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Docker for the API Gateway

When you take a step back and start working on the development of the API Gateway itself, or if you need to work on a more complex service that interacts with multiple sources of data, you can end up pulling your hair out trying to come up with working versions of all the inter-related applications in your ecosystem.

A Docker image for your API Gateway application might not be terribly different than what we have discussed for an individual micro service. It will need some environment to handle requests and responses via server-side code (perhaps Go or Elixir), and it will often be attached to an authentication/authorization service so it can validate requests before proxying them to a micro service.

This might be enough: you can test any permissions logic or error handling inside your API Gateway in pretty much the same way as you would inside any of your micro service applications. If you seed your authentication service, you can test that the proper permissions are enforced for each route. You could also verify that an incoming request was proxied to a particular service, and you could mock a response if needed.

This does not represent end-to-end testing, however. We will have to do a bit better if we want to be sure that specific requests yield specific responses. And that’s where we come back to Docker and Docker Compose.

If we were to use docker-compose.yml as our “document of record” regarding our microservices, you can easily imagine that it could potentially list a large number of services (eg, one for each micro service). If each service is built as a Docker image, then you can publish these images on Docker Hub as public (or private) repositories so other developers can easily clone and build the containers needed by your application.

Dedicated Testing Image

One solution for solving the problem of seeding data and running integration tests is to create a dedicated Docker image for the task. This Docker image will probably making good use of the depends_on keyword in your docker-compose.yml file. The language you use to write your tests can be the one best-suited for the task at hand: testing. As long as you can easily populate your data models with seed data and write tests that hit the API Gateway with HTTP requests, this will work.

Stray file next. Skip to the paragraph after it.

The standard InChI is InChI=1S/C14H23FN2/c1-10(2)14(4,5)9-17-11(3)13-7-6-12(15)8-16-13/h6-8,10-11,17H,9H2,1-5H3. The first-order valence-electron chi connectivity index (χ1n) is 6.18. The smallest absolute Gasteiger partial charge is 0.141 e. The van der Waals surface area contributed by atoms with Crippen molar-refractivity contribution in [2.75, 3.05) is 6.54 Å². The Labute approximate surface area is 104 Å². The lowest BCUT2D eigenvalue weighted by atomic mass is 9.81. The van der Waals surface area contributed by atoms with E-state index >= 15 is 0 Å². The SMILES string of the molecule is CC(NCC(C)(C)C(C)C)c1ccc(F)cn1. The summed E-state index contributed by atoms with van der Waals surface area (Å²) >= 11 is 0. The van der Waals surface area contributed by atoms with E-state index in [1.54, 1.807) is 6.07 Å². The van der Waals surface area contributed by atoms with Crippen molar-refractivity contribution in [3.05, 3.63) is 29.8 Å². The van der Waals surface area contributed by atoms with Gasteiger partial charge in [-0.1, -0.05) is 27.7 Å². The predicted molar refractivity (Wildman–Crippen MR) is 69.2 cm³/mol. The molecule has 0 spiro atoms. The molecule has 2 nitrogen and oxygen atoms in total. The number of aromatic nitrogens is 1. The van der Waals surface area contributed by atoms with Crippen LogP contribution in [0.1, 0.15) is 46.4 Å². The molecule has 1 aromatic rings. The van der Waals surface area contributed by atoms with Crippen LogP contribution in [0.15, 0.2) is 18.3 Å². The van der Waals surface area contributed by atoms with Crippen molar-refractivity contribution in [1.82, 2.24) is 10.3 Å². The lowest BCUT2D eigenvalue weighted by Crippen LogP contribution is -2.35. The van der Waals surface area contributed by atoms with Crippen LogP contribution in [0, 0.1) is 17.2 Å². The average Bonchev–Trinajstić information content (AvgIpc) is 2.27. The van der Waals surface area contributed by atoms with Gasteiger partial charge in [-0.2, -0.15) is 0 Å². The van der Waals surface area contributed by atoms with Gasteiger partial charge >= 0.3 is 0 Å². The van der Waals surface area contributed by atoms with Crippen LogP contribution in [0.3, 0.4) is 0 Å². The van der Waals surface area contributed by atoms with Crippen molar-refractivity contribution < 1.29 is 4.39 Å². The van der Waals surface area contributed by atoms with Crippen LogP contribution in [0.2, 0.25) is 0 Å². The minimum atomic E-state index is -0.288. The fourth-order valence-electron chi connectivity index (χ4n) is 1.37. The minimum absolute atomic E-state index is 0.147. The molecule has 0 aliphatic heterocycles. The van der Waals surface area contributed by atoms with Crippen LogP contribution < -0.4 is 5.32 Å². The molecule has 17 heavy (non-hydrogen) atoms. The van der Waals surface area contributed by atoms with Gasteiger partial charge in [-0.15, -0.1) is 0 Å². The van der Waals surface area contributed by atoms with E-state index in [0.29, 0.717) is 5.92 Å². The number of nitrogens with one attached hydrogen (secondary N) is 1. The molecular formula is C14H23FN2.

It is totally possible to put these tests in the same image and codebase as the API Gateway, but for many use cases, it may make more sense to keep it separate. Most important, any changes to tests or seed data should not require an upgrade and deployment of the API Gateway itself. Second, the language of the API Gateway may not be ideal for writing tests or populating models with seed data. So having a dedicated image for the task should help isolate changes and provide the best tools for the job.

This arrangement may be more labor intensive at times, but it does promote test-driven-development and good test coverage, both of the code and services, but also of the environments themselves. If we think about each microservice as a somewhat disposal “cell” in the application’s “body,” then it makes a lot of sense to keep the integration tests and the seed-data that go along with them separate from the microservices.

In a way, this provides a strong contract between the gateway and its microservices. If you update a service or replace it entirely, your integration tests will provide you with solid assurance that the changes are compatible.


This only scratches the surface of the complexities that one may encounter with networking, populating, and testing interconnected microservices. The approaches outlined in this article have hinted at some of the shortcomings that may arise at in certain scenarios, so you may already have an idea of how other technologies such as Kubernetes may be useful to you. Hopefully it has given you some ideas on how to tackle some of these problems for your own application environment.

Published on Java Code Geeks with permission by Everett Griffiths, partner at our JCG program. See the original article here: Using Docker in API Gateway and Microservice Development